It turns out that 300,000 people are not enough to support a floating currency on the international markets: 300,000 people, most of whom work far too many hours to be able to take part in politics, are also not enough to support a language in a globalised world. To be fair, the average Icelander’s ability to speak the language of finance is impressive: even the most hippyish high-school student can convincingly discuss currency rates and debate the benefits of short-selling. But for any other purpose my language has become as useless as the currency in my pocket.

‘The ever-present danger of perishing would not permit of a language restricted to gesture. And the first words among them were not love me, but help me,’ Rousseau remarked of the origin of language in the North. There isn’t an Icelandic word for ‘gesture’, which goes a long way towards explaining awkward moments in foreign relations. And that isn’t the only word we lack. ‘Hegemony’ isn’t there. Nor is ‘structure’ (the concept has been translated, but the Icelandic equivalent never seems natural).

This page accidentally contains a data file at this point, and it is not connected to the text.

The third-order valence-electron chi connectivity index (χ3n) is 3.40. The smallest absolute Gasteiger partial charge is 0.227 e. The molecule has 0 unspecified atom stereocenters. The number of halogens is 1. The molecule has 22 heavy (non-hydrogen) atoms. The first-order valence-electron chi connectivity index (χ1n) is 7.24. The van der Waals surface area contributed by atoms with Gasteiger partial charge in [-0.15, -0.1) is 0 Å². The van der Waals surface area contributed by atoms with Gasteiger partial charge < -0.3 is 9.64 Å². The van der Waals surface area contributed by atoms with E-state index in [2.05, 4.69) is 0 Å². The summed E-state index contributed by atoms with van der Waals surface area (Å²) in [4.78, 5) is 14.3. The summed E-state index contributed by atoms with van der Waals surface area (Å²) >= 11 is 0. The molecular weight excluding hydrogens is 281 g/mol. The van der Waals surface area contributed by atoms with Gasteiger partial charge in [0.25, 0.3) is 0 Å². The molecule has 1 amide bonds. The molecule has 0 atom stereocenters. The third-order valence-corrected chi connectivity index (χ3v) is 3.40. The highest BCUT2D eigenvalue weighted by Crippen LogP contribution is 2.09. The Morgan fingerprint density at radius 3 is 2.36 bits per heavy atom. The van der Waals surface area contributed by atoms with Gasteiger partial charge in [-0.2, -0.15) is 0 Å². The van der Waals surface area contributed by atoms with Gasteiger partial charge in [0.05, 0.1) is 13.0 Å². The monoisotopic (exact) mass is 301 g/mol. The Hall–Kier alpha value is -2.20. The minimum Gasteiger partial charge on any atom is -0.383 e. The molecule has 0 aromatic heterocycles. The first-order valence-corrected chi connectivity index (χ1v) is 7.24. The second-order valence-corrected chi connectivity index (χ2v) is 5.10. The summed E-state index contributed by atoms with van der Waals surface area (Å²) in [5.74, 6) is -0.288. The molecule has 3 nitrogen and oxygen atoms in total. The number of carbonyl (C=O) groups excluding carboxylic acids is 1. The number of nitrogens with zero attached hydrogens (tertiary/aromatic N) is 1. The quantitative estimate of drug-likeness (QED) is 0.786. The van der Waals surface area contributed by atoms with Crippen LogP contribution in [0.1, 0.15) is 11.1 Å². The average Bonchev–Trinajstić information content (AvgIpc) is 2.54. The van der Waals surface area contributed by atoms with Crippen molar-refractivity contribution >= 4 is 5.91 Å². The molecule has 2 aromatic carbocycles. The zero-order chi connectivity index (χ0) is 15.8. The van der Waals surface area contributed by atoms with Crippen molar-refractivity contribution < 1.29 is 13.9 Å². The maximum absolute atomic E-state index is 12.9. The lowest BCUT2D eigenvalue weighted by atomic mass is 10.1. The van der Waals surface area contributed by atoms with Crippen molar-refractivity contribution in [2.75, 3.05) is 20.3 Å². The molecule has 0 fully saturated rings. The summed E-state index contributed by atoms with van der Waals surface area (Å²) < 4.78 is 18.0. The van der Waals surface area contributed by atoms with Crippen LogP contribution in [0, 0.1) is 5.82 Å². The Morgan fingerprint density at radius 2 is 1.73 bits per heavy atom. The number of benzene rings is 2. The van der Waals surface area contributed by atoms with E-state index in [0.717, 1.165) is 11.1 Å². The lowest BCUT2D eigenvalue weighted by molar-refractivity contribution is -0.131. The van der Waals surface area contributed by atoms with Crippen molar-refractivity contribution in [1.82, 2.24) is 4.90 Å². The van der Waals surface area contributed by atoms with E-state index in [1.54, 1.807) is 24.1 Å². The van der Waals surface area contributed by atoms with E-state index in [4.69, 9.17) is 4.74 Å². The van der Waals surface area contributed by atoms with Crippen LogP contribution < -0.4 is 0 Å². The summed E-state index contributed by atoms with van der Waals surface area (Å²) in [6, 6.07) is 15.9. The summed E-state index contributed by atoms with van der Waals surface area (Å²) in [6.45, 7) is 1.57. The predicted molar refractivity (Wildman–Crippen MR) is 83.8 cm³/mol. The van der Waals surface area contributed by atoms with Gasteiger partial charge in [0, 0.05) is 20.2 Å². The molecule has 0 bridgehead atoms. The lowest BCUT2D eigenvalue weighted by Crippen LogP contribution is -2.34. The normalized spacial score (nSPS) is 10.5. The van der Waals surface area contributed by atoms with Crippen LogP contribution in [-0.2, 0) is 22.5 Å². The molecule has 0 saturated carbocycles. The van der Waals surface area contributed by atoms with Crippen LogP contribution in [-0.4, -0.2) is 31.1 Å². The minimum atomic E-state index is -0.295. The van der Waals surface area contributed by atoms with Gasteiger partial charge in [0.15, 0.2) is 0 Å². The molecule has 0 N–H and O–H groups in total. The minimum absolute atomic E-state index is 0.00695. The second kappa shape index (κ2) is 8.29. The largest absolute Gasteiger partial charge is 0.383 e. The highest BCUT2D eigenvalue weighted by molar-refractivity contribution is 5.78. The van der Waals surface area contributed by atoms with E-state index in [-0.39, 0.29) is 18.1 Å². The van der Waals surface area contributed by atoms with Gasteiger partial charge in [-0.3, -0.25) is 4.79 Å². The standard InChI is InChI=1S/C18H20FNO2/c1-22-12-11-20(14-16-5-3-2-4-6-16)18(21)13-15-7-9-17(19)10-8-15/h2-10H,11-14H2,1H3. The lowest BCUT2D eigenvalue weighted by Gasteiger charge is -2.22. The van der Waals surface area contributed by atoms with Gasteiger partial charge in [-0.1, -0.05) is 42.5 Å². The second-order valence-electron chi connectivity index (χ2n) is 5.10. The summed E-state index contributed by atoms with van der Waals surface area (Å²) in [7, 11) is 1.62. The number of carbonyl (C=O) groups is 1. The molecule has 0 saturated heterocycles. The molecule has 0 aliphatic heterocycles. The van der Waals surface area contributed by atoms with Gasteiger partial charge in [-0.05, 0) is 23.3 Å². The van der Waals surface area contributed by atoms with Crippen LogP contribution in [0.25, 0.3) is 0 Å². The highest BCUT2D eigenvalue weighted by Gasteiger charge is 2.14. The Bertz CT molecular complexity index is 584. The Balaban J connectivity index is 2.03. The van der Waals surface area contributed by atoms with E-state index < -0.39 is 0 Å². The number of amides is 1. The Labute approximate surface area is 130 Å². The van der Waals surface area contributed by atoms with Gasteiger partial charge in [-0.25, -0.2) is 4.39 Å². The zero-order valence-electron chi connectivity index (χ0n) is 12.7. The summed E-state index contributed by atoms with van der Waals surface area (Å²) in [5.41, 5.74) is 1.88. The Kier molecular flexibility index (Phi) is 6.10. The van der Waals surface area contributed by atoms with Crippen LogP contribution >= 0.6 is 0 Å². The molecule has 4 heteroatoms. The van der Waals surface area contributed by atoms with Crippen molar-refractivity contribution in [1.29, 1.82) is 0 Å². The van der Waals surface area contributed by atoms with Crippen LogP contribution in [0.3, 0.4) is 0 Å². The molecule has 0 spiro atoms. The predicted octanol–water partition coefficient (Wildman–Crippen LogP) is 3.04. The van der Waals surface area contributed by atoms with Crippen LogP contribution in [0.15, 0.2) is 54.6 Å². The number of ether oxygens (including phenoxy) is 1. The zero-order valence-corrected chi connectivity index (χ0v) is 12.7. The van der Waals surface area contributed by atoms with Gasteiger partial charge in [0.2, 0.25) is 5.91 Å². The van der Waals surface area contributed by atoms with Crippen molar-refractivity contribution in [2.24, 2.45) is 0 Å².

We don’t have a word for ‘strategy’ either. The Republic of Iceland declared independence from Denmark in 1944, three years into a US occupation that would last more than sixty years. The US army made us rich during ‘the blessed war’, as older people call it, and then stayed as long as our mid-Atlantic rock remained strategically important to them. That is, until 2006, when the Bush administration thought up better things to do with two fighter-jets. But the US dollar is supported by the threat of military intervention and a large population, whereas the Icelandic króna is mostly supported by cod. After the US left, it took a while for the local economy – and politics – to realise how dire the situation had become. The most shocking moment for the Icelandic authorities came just before the collapse of the banks: at the end of September, the US Federal Reserve announced it would help out the central banks of Sweden, Norway and Denmark with a currency exchange deal – but not Iceland. As the Nordic countries see themselves as one community, the signal was unambiguous: sink, Iceland, sink. The country’s first response was to take offence. Oddsson announced that Russia would lend Iceland the money it needed. Russia did not agree. Iceland is sinking in the manner of the cartoon character who runs off a cliff but then stops in mid-air: only when he looks down and realises he isn’t standing on anything does he fall.